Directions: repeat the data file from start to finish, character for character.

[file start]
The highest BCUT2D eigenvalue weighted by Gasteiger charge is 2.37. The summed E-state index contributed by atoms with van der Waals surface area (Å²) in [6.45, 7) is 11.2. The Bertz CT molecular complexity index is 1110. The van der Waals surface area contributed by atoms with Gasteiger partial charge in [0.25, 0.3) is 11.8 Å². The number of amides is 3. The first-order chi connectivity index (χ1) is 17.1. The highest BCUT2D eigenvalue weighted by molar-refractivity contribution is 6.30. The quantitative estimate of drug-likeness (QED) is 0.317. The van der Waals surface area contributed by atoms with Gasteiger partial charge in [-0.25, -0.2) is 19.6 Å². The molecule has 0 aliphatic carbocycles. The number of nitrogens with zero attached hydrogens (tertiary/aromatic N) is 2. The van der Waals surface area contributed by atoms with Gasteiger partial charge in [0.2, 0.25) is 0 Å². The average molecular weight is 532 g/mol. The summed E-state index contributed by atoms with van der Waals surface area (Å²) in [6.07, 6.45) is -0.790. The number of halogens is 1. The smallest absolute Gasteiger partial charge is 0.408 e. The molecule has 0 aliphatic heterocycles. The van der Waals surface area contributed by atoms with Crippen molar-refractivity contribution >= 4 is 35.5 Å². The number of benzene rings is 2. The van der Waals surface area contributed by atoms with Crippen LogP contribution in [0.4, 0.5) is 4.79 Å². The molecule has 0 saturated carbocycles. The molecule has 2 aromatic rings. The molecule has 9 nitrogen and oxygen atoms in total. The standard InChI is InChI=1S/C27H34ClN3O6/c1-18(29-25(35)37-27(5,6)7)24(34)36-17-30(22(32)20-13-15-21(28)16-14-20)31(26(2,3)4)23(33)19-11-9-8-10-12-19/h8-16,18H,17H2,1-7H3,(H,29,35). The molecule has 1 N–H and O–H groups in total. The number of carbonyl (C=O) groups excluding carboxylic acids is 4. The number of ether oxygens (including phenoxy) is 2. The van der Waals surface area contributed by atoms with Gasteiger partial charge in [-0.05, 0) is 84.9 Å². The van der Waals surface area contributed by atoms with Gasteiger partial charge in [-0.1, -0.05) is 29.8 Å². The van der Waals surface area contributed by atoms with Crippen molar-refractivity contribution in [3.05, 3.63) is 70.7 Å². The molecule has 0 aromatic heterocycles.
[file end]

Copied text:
The highest BCUT2D eigenvalue weighted by Gasteiger charge is 2.37. The summed E-state index contributed by atoms with van der Waals surface area (Å²) in [6.45, 7) is 11.2. The Bertz CT molecular complexity index is 1110. The van der Waals surface area contributed by atoms with Gasteiger partial charge in [0.25, 0.3) is 11.8 Å². The number of amides is 3. The first-order chi connectivity index (χ1) is 17.1. The highest BCUT2D eigenvalue weighted by molar-refractivity contribution is 6.30. The quantitative estimate of drug-likeness (QED) is 0.317. The van der Waals surface area contributed by atoms with Gasteiger partial charge in [-0.25, -0.2) is 19.6 Å². The molecule has 0 aliphatic carbocycles. The number of nitrogens with zero attached hydrogens (tertiary/aromatic N) is 2. The van der Waals surface area contributed by atoms with Gasteiger partial charge in [0.2, 0.25) is 0 Å². The average molecular weight is 532 g/mol. The summed E-state index contributed by atoms with van der Waals surface area (Å²) in [6.07, 6.45) is -0.790. The number of halogens is 1. The smallest absolute Gasteiger partial charge is 0.408 e. The molecule has 0 aliphatic heterocycles. The van der Waals surface area contributed by atoms with Crippen molar-refractivity contribution >= 4 is 35.5 Å². The number of benzene rings is 2. The van der Waals surface area contributed by atoms with Crippen LogP contribution in [0.4, 0.5) is 4.79 Å². The molecule has 0 saturated carbocycles. The molecule has 2 aromatic rings. The molecule has 9 nitrogen and oxygen atoms in total. The standard InChI is InChI=1S/C27H34ClN3O6/c1-18(29-25(35)37-27(5,6)7)24(34)36-17-30(22(32)20-13-15-21(28)16-14-20)31(26(2,3)4)23(33)19-11-9-8-10-12-19/h8-16,18H,17H2,1-7H3,(H,29,35). The molecule has 1 N–H and O–H groups in total. The number of carbonyl (C=O) groups excluding carboxylic acids is 4. The number of ether oxygens (including phenoxy) is 2. The van der Waals surface area contributed by atoms with Gasteiger partial charge in [-0.05, 0) is 84.9 Å². The van der Waals surface area contributed by atoms with Gasteiger partial charge in [-0.1, -0.05) is 29.8 Å². The van der Waals surface area contributed by atoms with Crippen molar-refractivity contribution in [3.05, 3.63) is 70.7 Å². The molecule has 0 aromatic heterocycles.